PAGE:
0.000 000 000 001

femto-

f

0.000 000 000 000 001

atto-

a

0.000 000 000 000 000 001

## 5. Units that may be used with the SI

Units that are used with the SI

Quantity

Name

Symbol

time

minute

min

time

hour

h

time

day

d

plane angle

degree

°

mass

metric ton

t

volume

litre

l

energy

electron volt

eV

speed

kilometre per hour

km/h

area

hectare

ha

temperature

degree Celsius

°C

rotational frequency

revolution per minute

r/min

## 6. Correct usage of the SI symbols

The following points emphasise some of the important aspects about the use of SI units and their symbols, and also indicates some of the common errors that are made. The SI unitary system differs from some of the older systems in that it has definite rules governing the way the units and symbols are used.

• The name of a unit always starts with a lower case letter, unless it is the first word in a sentence, where normal grammatical rules apply. This is true even if the symbol uses upper case. For example pascal and Pa are correct.
• The case of the letters in a symbol is important. For example m and M mean distinctly different things. MHz is megahertz (millions of cycles per second) while mHz is millihertz (thousandths of cycles per second). Computer clocks are typically MHz. A mHz computer is a very slow one. :))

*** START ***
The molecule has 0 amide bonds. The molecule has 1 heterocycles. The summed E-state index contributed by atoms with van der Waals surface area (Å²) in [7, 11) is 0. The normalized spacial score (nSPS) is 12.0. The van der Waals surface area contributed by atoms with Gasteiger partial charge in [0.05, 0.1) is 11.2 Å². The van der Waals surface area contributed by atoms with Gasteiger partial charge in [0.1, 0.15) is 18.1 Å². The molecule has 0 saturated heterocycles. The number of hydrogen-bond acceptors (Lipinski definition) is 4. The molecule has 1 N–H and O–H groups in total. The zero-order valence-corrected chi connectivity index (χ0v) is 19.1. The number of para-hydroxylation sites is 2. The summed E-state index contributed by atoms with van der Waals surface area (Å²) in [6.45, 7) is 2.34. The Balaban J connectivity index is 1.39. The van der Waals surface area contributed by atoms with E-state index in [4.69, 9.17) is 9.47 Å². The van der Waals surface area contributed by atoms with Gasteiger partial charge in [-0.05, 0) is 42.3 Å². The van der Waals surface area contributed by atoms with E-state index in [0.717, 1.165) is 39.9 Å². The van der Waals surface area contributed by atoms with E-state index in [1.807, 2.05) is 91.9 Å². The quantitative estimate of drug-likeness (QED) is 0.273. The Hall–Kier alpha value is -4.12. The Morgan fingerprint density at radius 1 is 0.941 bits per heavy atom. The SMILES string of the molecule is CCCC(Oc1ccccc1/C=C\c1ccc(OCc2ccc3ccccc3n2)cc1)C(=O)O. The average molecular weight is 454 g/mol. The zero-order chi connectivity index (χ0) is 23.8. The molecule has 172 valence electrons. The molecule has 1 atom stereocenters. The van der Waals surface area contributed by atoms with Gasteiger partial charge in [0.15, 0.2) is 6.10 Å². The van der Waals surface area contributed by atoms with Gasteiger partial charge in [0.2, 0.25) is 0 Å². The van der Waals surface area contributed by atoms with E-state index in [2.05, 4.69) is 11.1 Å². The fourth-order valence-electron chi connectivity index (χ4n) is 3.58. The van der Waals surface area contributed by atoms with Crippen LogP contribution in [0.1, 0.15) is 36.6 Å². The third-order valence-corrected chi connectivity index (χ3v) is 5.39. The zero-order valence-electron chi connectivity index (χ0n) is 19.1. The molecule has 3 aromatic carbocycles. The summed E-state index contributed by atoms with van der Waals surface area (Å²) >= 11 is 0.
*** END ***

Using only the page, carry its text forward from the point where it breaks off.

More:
• The unit of measure is the metre, not meter. The latter is a device used for measurement. (Unless you live in the USA - in which case you will just have to live with the ambiguity.)

## 7. A brief History of the metric system (SI)

As early as 1584 Simon Stevenius had already proposed a decimal system of units and money in his book De Thiende. However, it was not until the French Revolution that the climate was conducive to creating a completely new system of units. In 1790 the French Academy of Science was commissioned by the National Assembly to design a new system of units for use throughout the world. They decided that this system should have the following attributes:

1. the system should consist of measuring units based on invariable quantities in nature,
2. all units other than the base units should be derived from these base units,
3. multiples and sub-multiples of the units should be decimal.

These principles still underpin the modern metric system (SI).

France created world-wide interest with this development and it resulted in 15 countries subscribing to the Metre convention in 1875. Through this the Bureau International des Poids et Mesures (BIPM) came into being. The BIPM now functions under the guidance of the Conférence Générale des Poids et Mesures (CGPM) which has delegates from all the countries that have subscribed to the convention.

Over the years the metric system has evolved, and in 1960 at the 11th CGPM the system was officially named the Système International d'Unités, abbreviated as SI . The SI is the logical evolution of the metric system and replaces all previous metric systems. It is a dynamic system which is continually being revised to keep pace with developments in science and technology.